Summary judgment is proper when the moving party demonstrates, through "particular parts of materials in the record, including depositions, documents, electronically stored information, affidavits or declarations, stipulations..., admissions, interrogatory answers, or other materials, " that "there is no genuine dispute as to any material fact and the movant is entitled to judgment as a matter of law." Fed.R.Civ.P. 56(a), (c)(1)(A); see Baldwin v. City of Greensboro, 714 F.3d 828, 833 (4th Cir. 2013). If the party seeking summary judgment demonstrates that there is no evidence to support the nonmoving party's case, the burden shifts to the nonmoving party to identify evidence that shows that a genuine dispute exists as to material facts. See Celotex v. Catrett, 477 U.S. 317 (1986). The existence of only a "scintilla of evidence" is not enough to defeat a motion for summary judgment. Anderson v. Liberty Lobby, Inc., 477 U.S. 242, 251 (1986). Instead, the evidentiary materials submitted must show facts from which the finder of fact reasonably could find for the party opposing summary judgment. Id. "[U]nder Fed.R.Civ.P. 56, as amended in 2010, facts in support of or opposition to a motion for summary judgment need not be in admissible form; the requirement is that the party identify facts that could be put in admissible form." Mallik v. Sebelius, ___ F.Supp.2d ___, 2013 WL 4559516, at *12 (D. Md. Aug. 28, 2013) (citing Niagara Transformer Corp. v. Baldwin Techs., Inc., No. DKC-11-3415, 2013 WL 2919705, at *1 n.1 (D. Md. June 12, 2013)).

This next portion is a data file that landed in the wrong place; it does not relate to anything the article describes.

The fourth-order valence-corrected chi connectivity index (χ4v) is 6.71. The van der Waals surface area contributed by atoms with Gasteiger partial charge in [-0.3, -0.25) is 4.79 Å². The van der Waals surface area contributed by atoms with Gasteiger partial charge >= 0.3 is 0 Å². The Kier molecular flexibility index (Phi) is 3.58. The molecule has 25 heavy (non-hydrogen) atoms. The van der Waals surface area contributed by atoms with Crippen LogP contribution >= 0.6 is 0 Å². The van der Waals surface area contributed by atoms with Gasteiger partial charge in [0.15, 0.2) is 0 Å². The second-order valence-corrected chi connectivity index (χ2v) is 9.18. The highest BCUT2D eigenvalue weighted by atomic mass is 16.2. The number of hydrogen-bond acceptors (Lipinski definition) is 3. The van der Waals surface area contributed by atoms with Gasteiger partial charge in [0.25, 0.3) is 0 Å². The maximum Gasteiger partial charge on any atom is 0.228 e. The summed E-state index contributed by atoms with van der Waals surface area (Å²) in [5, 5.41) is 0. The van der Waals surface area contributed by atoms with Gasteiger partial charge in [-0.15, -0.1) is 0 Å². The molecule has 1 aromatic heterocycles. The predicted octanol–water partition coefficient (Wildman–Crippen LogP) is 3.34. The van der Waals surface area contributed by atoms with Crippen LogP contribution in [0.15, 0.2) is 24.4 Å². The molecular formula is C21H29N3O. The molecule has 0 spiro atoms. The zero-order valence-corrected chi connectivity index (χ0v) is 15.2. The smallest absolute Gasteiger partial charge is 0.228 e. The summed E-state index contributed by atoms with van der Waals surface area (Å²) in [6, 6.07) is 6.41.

A "genuine" dispute of material fact is one where the conflicting evidence creates "fair doubt"; wholly speculative assertions do not create "fair doubt." Cox v. Cnty. of Prince William, 249 F.3d 295, 299 (4th Cir. 2001); see also Miskin v. Baxter Healthcare Corp., 107 F.Supp.2d 669, 671 (D. Md. 1999). The substantive law governing the case determines what is material. See Hoovan-Lewis v. Caldera, 249 F.3d 259, 265 (4th Cir. 2001). A fact that is not of consequence to the case, or is not relevant in light of the governing law, is not material. Id .; see Fed.R.Evid. 401 (defining relevance).

III. DISCUSSION

A. Statute of Limitations

Defendant's primary argument appears to be that all of Plaintiffs' claims are barred by the statute of limitations. "Under Maryland law, the statute of limitations for contract and fraud claims is three years unless otherwise specified." United States v. Allen-Williams, No. JFM-11-1001, 2011 WL 4985817, at *4 (D. Md. Oct. 19, 2011) (citing Md. Code, Cts. & Jud. Proc. § 5-101). However, "Maryland also recognizes the discovery rule' in all civil actions. Under the discovery rule, the cause of action accrues when the claimant in fact knew or reasonably should have known of the wrong.'" Virtual Physical ...


Buy This Entire Record For $7.95

Download the entire decision to receive the complete text, official citation,
docket number, dissents and concurrences, and footnotes for this case.

Learn more about what you receive with purchase of this case.